Asters are daisy-like perennials with starry-shaped flower heads that range in color from white to blue to purple. Here at Gulbaan's farms, we have the purple variety available, while we are also hard at work to produce a pink variety. Keep an eye on the Plants section of our website to keep updated on our offerings!
What is great about perennial asters is that they bloom when there is little else flowering. They bring delightful beauty to the garden in late summer and autumn, when many of our summer blooms may be fading.
Note that as is in the name, this is a perennial species, and once the root has taken hold and properly taken care of, can be enjoyed in your garden for many years to come. It can be encouraged to flower twice or thrice a year, with proper pruning.
What you're getting:
- We are providing these plants in 12 Inch Pots, at a bud initiated stage. They should start flowering within a few days of taking them home!
How you'll get them:
How they'll be once fully bloomed:
How to Place/Plant:
- They should be kept in the pot or planted (more tips below) in either sunny or partial shade conditions (i.e., with sunlight available for at least a portion of the day) to thrive.
- Soil should be moist but well-drained, and loamy.
- Mix compost into the soil prior to planting.
- Space asters 1 to 3 feet apart, depending on the type and how large it’s expected to get.
- Give plants plenty of water at the time of planting.
How to Grow:
- Add a thin layer of compost (or a portion of balanced fertilizer) around the plants every spring to encourage vigorous growth.
- If you receive less than 1 inch of rain a week, remember to water your plants regularly during the summer. However, asters are moisture-sensitive; if your plants have too much moisture or too little moisture, they will often lose their lower foliage or not flower well. Keep an eye out for any stressed plants and try a different watering method if your plants are losing flowers.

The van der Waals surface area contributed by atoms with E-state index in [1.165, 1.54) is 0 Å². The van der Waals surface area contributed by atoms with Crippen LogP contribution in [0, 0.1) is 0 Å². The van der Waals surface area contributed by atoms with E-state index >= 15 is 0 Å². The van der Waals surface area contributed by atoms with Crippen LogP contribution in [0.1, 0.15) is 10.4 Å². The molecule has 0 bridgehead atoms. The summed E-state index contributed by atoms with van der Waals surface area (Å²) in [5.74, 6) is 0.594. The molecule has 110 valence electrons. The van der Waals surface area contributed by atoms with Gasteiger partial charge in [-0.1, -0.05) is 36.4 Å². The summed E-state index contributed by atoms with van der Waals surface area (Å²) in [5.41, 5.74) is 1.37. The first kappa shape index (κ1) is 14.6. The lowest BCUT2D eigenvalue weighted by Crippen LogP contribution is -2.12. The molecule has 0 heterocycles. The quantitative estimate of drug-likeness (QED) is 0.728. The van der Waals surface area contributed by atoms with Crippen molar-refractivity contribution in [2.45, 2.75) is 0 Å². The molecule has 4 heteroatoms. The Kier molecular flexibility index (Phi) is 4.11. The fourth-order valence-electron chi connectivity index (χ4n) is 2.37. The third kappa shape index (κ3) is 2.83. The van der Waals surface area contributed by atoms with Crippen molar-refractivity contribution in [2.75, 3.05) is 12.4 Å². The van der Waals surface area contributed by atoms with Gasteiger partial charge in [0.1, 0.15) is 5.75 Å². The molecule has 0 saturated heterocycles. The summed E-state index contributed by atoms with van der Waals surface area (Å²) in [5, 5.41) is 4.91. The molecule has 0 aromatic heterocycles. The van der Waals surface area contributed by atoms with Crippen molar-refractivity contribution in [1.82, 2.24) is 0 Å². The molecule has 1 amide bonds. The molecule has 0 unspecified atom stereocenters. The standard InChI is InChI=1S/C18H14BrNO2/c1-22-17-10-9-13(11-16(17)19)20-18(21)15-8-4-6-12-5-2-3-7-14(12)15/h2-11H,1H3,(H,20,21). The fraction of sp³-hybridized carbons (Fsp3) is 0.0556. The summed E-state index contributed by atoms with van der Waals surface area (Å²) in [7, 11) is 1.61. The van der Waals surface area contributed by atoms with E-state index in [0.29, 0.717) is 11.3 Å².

- Pinch back asters once or twice in the early summer to promote bushier growth and more blooms. Don’t worry, they can take it!
- Cut asters back after flowering has subsided, to encourage fresh growth and flowering in 3-4 months.
Some Pro Tips:
- Deadhead asters once the flowers begin to wilt, pinching off the dead flower, leaving the stem and any remaining flower buds intact. Dead flower removal prevents seed formation and encourages a new set of flowers.
- Cut back asters to half their height in late June to encourage fuller plants with more flowers, Cut back asters may begin flowering later than those that aren't cut back.
- If your perennial asters are blooming poorly or for only a short time, dig up the roots and divide the plants. Asters become overcrowded and require division every three years.
Some Fun Trivia:
The name “aster” comes from the Ancient Greek word for “star”—a reference to the plant’s star-shaped flowers.
We hope you enjoy taking care of these flowers! If there is anything else you would like team Gulbaan to cover, you can always drop us a message on instagram or whatsapp (0302-7439905)